disability benefits, complete an HA-4633, Claimant's Work Background.
You may also need to complete a form SSA-1696, Appointment of Representative, if you are appointing a representative.
Your representative should also sign the SSA-1696 before you send it to us.
You must file your appeal within 60 days from the date you got the reconsideration determination. We assume you got
the reconsideration determination within 5 days of the date shown on that notice unless you can show us you did not
get it within the 5-day period.
Time to Submit New Evidence: You should submit any new evidence you want the ALJ to consider within 10 days of the
date that you file this request. If you will not be able to submit the evidence within 10 days, you must ask the ALJ
for an extension of time to submit evidence.
About the forms:
Form HA-501 (request for Hearing By Administrative Law Judge) - You can submit a letter in place of this form.
Form SSA -827 (Authorization to release medical information) - Send in 5 of these forms, signed and witnesses.
HA-4608 (Waiver of your rights to personal appearance before an Administrative Law Judge). This form is required only
if you are unable to attend the hearing.
Form HA-4631 (Claimant's Recent Medical Treatment) - IF you have not had any medical treatment since our Reconsideration
appeal submit this form anyway and check NO in section B(1).
Form HA-4632 (Claimant's Medication). This is another redundant form but fill it out anyway, making certain it is
consistent with other forms asking for information on your medications.
Form HA-4633 (Claimant's Work Background) Fill out and return ONLY if you have worked since filing your Reconsideration
I received a letter from the SSA approximately one week after I submitted my appeal to go before the Judge. Actually
it was a copy of a letter sent to my lawyer.
We will mail a Notice of Hearing to you and your client at least 20 days before the hearing to tell you its time and
The Notice of Hearing will sate the issues the ALJ plans to consider at the hearing.
Because the hearing is the time to show the ALJ that the issues should be decided in your client's favor, we need to
make sure that the file has everything you want the ALJ to consider. You and your client are responsible for submitting
needed evidence. After the ALJ reviews the evidence in the file, he or she may request more evidence to consider at
If you wish to see the evidence in your client's file, you may do so on the date of the hearing or before that date.
If you wish to see the files before that date of the hearing places call us.
07-29. Notice of the ALJ Hearing. You will receive several documents in your Notice of Hearing packet. My packet
contained the following:
a. Notice of Hearing - This document announces the place and time of the hearing. It states the issues in the case.
It may or may not state that a Vocational Expert and/or psychiatrist will be present to testify.
b. Letter to Vocational Expert - A request for the Vocational Expert to appear at the hearing.
c. Acknowledgement of Notice of Hearing - A document with your name and SSN or it asking if you will or will not be
present for the hearing. You must check the appropriate box, sign and date the form and provide your telephone #.
Mail the form to the SSA.
07-30. The ALJ Hearing. Prior to the hearing my lawyer was given the opportunity to review the files on record. There
was a ALJ, my lawyer, a transcriber and a Vocational Expert (contracted by the SSA) present. The hearing was conducted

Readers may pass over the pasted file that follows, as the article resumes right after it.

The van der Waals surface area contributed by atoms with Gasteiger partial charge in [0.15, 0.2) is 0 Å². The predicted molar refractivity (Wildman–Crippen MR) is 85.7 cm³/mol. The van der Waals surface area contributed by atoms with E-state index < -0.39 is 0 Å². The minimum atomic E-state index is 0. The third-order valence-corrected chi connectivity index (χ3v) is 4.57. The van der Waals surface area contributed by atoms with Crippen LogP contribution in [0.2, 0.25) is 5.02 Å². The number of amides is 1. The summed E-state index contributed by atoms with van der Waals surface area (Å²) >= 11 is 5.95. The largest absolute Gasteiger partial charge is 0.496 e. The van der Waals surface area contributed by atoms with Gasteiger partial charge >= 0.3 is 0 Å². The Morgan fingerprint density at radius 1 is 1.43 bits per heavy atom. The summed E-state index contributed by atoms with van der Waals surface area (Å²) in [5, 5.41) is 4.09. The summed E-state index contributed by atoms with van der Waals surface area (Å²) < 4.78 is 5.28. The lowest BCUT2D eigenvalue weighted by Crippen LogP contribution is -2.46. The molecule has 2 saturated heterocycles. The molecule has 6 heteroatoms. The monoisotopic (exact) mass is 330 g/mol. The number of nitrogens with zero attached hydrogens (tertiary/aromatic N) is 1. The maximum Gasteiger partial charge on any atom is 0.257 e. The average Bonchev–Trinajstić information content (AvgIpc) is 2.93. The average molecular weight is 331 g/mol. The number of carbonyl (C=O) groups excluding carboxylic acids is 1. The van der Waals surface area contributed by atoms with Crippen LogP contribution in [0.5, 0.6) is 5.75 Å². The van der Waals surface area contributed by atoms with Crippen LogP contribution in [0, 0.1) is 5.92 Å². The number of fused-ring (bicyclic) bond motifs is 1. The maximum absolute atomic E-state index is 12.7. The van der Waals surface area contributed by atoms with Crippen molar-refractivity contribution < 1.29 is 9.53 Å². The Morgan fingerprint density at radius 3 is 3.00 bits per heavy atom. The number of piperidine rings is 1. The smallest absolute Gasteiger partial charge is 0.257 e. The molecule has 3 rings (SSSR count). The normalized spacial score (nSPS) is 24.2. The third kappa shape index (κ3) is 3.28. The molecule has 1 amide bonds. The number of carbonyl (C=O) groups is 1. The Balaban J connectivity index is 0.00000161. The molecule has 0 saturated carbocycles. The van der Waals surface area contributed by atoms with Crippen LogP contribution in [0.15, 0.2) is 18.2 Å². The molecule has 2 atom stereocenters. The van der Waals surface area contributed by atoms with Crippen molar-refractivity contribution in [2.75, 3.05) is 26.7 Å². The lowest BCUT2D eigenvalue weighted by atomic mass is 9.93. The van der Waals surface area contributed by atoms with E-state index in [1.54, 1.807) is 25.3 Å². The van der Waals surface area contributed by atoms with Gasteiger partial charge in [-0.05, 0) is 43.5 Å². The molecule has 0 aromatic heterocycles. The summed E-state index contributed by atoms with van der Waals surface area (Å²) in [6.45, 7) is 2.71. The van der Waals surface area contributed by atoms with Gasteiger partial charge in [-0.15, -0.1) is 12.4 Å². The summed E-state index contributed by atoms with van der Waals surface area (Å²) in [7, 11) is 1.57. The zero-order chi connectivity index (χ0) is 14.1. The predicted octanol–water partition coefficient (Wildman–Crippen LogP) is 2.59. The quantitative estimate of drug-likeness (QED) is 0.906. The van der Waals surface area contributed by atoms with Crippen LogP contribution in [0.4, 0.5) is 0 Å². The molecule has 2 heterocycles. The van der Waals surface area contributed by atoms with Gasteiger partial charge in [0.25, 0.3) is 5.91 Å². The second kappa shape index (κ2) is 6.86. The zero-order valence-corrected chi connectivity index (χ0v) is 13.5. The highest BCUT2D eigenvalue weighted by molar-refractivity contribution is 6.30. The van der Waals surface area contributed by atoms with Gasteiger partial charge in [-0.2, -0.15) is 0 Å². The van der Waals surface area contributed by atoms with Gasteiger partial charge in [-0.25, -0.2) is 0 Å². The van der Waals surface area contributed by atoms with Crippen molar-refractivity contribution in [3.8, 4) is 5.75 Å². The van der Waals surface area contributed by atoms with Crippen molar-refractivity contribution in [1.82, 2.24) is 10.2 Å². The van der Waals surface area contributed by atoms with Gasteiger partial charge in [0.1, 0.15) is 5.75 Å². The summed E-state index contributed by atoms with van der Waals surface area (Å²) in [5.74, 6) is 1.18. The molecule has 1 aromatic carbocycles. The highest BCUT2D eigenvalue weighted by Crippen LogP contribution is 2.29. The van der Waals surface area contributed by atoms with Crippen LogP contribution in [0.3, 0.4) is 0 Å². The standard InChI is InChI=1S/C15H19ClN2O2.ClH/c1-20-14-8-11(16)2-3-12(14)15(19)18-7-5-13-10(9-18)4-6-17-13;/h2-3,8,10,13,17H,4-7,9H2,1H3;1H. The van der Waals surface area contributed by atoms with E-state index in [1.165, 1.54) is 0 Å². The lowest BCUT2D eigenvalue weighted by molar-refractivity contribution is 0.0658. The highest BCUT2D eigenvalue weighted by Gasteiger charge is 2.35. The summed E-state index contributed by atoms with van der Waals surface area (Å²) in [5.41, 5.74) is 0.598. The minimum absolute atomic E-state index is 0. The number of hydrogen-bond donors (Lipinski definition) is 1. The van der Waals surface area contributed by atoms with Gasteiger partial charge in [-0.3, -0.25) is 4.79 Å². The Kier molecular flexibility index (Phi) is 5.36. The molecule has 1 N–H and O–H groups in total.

in the following sequence:
a. The Judge started by asking me questions for about 20 minutes. He asked such questions as "can you bend and lift
items?, what do you do on a typical day? What my education was, and what my work history was for the last 10 years,
and about my last job. He was setting the table for the Vocational Expert to tell what type of work I would be
able to do.
b. The ALJ next let my lawyer ask me questions. My lawyer asked me clarification questions related to answers I
had given as the ALJ that would act in my favor.
c. The ALJ next called on the vocational Specialist to tell him what type of work I should be able to do.
d. My lawyer was next permitted to ask the vocational Specialist questions about other things I could not do
because of my disability. After my lawyer asked his questions relating to my disability he asked the Voc Specialist
"considering the disabilities I have just listed, what jobs you have listed can my client perform?" The Voc
specialist said "None".
e. The judge asked if I had anything else to add.
f. The Judge closed the hearing by telling me that I would receive a letter advising me of his decision. This
decision usually takes three to four months.
I would advise you to request a copy of the ALJ hearing as soon as possible as you may need it to file another appeal.
07-31. Third Denial. Almost four months after the ALJ hearing I received a letter with an UNFAVORABLE decision.
Authors Note: It has taken 1 year, 4 months and 5 days to reach this point in the process.
There will be a list of Exhibits attached to your Notice of Decision. Submit a request for a copy of any of these
you do not already have if you need to submit an appeal to the Appeals council.
07-32. Final Appeal. Appeals Council - You may file an appeal by submitting a SSA Form HA-520 (Request for Review
of Hearing Decision/Order). This appeal may be sent to your local SSA office, hearing office or mailed directly to
the Appeals Council (save time by sending it directly to the Appeals council. If you have a lawyer it needs to go
to him/her for signature. You have 60 days to file your appeal.
07-33. Reopening your case.
You may also "Reopen" your case within 12 months. Good cause for reopening:
1. New and material evidence is furnished.
2. A clerical error in the computation or re-computation of benefits was made; or
3. The evidence that was considered in making the determination or decision clearly shows on its face that
an error maw made.
07-34. Review of benefits. Should you eventually receive your benefits they will be reviewed as follows:
1. In 6 to 18 months if improvements is "expected".
2. In 36 months if improvement is "possible".
3. In 5 to 7 years if improvement is "not expected".